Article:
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New Zealand: The Last Bastion of Textbook Open-Economy Macroeconomics

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  • David Fielding

    ()
    (Department of Economics, University of Otago)

Abstract

Recent empirical research into the macroeconomic effects of fiscal policy shocks has generated a 'puzzle'. Both Keynesian and Real Business Cycle models predict that a fiscal expansion will lead to a real exchange rate appreciation. However, in almost all the countries that have been studied, positive shocks to government spending cause the real exchange rate to depreciate. Recent theoretical work suggests that this unexpected result might reflect incomplete international financial market integration. The country where the incomplete markets assumption is least plausible is New Zealand, because of its integration into the Australian financial system. We show that in New Zealand there is no puzzle, and the standard textbook result still holds. Our counterfactual results are consistent with the argument that the puzzle is to be explained by an absence of complete international financial market integration in most parts of the world.

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File URL: http://www.business.otago.ac.nz/econ/research/discussionpapers/DP_1105.pdf
File Function: This version, 2011
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Bibliographic Info

Paper provided by University of Otago, Department of Economics in its series Working Papers with number 1105.

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Length: 37 pages
Date of creation: Jun 2011
Date of revision: Jun 2011
Handle: RePEc:otg:wpaper:1105

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Related research

Keywords: Government purchases; Real exchange rate; VAR model;

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References

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  1. King, Michael R. & Segal, Dan, 2008. "Market segmentation and equity valuation: Comparing Canada and the United States," Journal of International Financial Markets, Institutions and Money, Elsevier, vol. 18(3), pages 245-258, July.
  2. Robert Kollmann, 2010. "Government Purchases and the Real Exchange Rate," Open Economies Review, Springer, vol. 21(1), pages 49-64, February.
  3. Morten O. Ravn & Stephanie Schmitt-Grohé & Martín Uribe, 2007. "Explaining the Effects of Government Spending Shocks on Consumption and the Real Exchange Rate," NBER Working Papers 13328, National Bureau of Economic Research, Inc.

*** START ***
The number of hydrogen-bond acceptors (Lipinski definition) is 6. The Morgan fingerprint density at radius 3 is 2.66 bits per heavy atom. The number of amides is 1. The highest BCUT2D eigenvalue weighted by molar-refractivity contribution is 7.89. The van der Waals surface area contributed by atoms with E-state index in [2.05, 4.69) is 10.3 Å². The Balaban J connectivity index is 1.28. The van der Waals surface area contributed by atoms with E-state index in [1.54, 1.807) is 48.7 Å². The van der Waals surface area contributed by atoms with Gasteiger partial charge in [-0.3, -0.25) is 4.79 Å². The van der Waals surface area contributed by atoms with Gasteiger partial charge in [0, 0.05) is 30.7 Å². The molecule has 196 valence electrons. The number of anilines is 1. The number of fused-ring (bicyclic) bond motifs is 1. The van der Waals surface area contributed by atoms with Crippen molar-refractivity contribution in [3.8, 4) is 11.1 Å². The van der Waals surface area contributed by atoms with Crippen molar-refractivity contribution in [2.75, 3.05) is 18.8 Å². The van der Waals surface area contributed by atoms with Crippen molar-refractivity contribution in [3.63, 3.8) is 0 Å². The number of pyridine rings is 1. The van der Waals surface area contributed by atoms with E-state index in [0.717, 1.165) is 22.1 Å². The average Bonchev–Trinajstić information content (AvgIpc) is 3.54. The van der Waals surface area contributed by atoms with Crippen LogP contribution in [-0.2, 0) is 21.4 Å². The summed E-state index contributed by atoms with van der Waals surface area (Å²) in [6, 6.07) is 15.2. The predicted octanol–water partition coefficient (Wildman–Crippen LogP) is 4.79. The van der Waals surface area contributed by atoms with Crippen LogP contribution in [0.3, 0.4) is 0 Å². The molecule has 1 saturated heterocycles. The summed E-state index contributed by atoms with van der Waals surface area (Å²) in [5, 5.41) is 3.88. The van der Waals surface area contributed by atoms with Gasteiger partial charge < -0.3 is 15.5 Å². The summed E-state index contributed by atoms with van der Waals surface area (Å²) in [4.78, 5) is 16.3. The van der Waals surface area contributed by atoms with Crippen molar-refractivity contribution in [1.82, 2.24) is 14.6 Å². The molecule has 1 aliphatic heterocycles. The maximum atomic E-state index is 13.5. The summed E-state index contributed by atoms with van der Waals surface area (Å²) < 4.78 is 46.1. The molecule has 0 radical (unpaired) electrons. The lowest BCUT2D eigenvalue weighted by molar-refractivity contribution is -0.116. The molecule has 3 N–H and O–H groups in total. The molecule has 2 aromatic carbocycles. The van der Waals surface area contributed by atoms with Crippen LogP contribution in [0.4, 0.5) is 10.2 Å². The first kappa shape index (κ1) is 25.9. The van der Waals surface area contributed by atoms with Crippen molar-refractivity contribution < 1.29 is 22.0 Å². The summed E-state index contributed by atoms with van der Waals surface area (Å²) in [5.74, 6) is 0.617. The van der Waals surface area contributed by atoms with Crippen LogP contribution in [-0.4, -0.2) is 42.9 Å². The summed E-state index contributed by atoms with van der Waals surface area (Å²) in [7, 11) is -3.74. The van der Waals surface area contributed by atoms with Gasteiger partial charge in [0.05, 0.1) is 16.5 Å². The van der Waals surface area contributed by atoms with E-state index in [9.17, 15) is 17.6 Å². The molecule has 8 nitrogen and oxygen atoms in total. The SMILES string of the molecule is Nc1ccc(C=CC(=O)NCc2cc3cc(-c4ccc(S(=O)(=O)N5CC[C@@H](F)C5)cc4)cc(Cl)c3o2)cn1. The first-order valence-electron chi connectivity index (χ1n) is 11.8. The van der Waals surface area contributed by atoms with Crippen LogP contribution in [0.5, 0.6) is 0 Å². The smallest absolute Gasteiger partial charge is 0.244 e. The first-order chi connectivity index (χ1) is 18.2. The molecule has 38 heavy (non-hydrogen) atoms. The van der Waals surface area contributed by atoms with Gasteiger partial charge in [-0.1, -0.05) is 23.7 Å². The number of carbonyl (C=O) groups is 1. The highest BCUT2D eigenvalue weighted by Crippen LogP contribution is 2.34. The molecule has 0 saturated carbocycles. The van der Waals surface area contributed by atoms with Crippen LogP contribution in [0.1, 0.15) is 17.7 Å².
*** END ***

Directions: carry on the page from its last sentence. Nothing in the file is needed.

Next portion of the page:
4. Buckle, Robert A. & Kim, Kunhong & Kirkham, Heather & McLellan, Nathan & Sharma, Jarad, 2007. "A structural VAR business cycle model for a volatile small open economy," Economic Modelling, Elsevier, vol. 24(6), pages 990-1017, November.
  5. Valerie A. Ramey, 2011. "Identifying Government Spending Shocks: It's all in the Timing," The Quarterly Journal of Economics, Oxford University Press, vol. 126(1), pages 1-50.
  6. Anthony Garratt & Kevin Lee & M. Hashem Pesaran & Yongcheol Shin, 2003. "A Long run structural macroeconometric model of the UK," Economic Journal, Royal Economic Society, vol. 113(487), pages 412-455, 04.
  7. Enders, Zeno & Müller, Gernot J. & Scholl, Almuth, 2011. "How do fiscal and technology shocks affect real exchange rates?: New evidence for the United States," Journal of International Economics, Elsevier, vol. 83(1), pages 53-69, January.
  8. Michael Ehrmann & Marcel Fratzscher, 2006. "Global Financial Transmission of Monetary Policy Shocks," CESifo Working Paper Series 1710, CESifo Group Munich.
  9. Karel Mertens & MortenO. Ravn, 2010. "Measuring the Impact of Fiscal Policy in the Face of Anticipation: A Structural VAR Approach," Economic Journal, Royal Economic Society, vol. 120(544), pages 393-413, 05.
  10. Friedrich Heinemann, 2001. "After the death of inflation: will fiscal drag survive?," Fiscal Studies, Institute for Fiscal Studies, vol. 22(4), pages 527-546., December.
  11. Dekker, Arie & Sen, Kunal & Young, Martin R., 2001. "Equity market linkages in the Asia Pacific region: A comparison of the orthogonalised and generalised VAR approaches," Global Finance Journal, Elsevier, vol. 12(1), pages 1-33.
  12. Iris Claus & Aaron Gill & Boram Lee & Nathan McLellan, 2006. "An empirical investigation of fiscal policy in New Zealand," Treasury Working Paper Series 06/08, New Zealand Treasury.
  13. Mardi Dungey & Renee Fry, 2007. "The Identification Of Fiscal And Monetary Policy In A Structural Var," CAMA Working Papers 2007-29, Centre for Applied Macroeconomic Analysis, Crawford School of Public Policy, The Australian National University.
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